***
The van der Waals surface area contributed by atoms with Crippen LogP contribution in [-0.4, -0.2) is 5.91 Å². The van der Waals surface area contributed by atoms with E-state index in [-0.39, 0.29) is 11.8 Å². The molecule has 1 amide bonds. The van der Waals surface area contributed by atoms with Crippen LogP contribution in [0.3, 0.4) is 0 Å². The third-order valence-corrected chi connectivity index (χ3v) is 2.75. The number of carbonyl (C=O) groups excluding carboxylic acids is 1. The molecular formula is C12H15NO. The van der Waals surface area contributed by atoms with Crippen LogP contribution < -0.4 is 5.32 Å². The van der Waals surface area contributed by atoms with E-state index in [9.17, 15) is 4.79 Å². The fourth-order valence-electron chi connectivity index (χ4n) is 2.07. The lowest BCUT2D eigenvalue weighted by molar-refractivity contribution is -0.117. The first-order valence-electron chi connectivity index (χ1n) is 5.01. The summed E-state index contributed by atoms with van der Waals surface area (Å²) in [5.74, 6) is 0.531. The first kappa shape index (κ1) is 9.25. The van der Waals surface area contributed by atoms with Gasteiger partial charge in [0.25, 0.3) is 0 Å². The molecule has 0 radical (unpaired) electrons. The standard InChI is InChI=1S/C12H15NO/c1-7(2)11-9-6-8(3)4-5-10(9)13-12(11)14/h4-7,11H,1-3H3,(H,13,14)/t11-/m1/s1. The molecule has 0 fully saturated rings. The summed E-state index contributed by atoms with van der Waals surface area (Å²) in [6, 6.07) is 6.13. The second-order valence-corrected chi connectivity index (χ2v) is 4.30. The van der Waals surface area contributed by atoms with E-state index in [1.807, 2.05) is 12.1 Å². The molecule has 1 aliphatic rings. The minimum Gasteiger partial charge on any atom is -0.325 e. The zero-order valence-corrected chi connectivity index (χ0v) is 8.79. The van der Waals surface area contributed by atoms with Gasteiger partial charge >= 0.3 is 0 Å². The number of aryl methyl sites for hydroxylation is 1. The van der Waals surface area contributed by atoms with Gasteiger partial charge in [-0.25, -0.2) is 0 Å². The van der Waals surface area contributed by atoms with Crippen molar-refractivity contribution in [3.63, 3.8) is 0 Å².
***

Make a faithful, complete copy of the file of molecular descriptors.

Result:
The van der Waals surface area contributed by atoms with Crippen LogP contribution in [-0.4, -0.2) is 5.91 Å². The van der Waals surface area contributed by atoms with E-state index in [-0.39, 0.29) is 11.8 Å². The molecule has 1 amide bonds. The van der Waals surface area contributed by atoms with Crippen LogP contribution in [0.3, 0.4) is 0 Å². The third-order valence-corrected chi connectivity index (χ3v) is 2.75. The number of carbonyl (C=O) groups excluding carboxylic acids is 1. The molecular formula is C12H15NO. The van der Waals surface area contributed by atoms with Crippen LogP contribution < -0.4 is 5.32 Å². The van der Waals surface area contributed by atoms with E-state index in [9.17, 15) is 4.79 Å². The fourth-order valence-electron chi connectivity index (χ4n) is 2.07. The lowest BCUT2D eigenvalue weighted by molar-refractivity contribution is -0.117. The first-order valence-electron chi connectivity index (χ1n) is 5.01. The summed E-state index contributed by atoms with van der Waals surface area (Å²) in [5.74, 6) is 0.531. The first kappa shape index (κ1) is 9.25. The van der Waals surface area contributed by atoms with Gasteiger partial charge in [0.25, 0.3) is 0 Å². The molecule has 0 radical (unpaired) electrons. The standard InChI is InChI=1S/C12H15NO/c1-7(2)11-9-6-8(3)4-5-10(9)13-12(11)14/h4-7,11H,1-3H3,(H,13,14)/t11-/m1/s1. The molecule has 0 fully saturated rings. The summed E-state index contributed by atoms with van der Waals surface area (Å²) in [6, 6.07) is 6.13. The second-order valence-corrected chi connectivity index (χ2v) is 4.30. The van der Waals surface area contributed by atoms with E-state index in [1.807, 2.05) is 12.1 Å². The molecule has 1 aliphatic rings. The minimum Gasteiger partial charge on any atom is -0.325 e. The zero-order valence-corrected chi connectivity index (χ0v) is 8.79. The van der Waals surface area contributed by atoms with Gasteiger partial charge >= 0.3 is 0 Å². The number of aryl methyl sites for hydroxylation is 1. The van der Waals surface area contributed by atoms with Gasteiger partial charge in [-0.25, -0.2) is 0 Å². The van der Waals surface area contributed by atoms with Crippen molar-refractivity contribution in [3.63, 3.8) is 0 Å².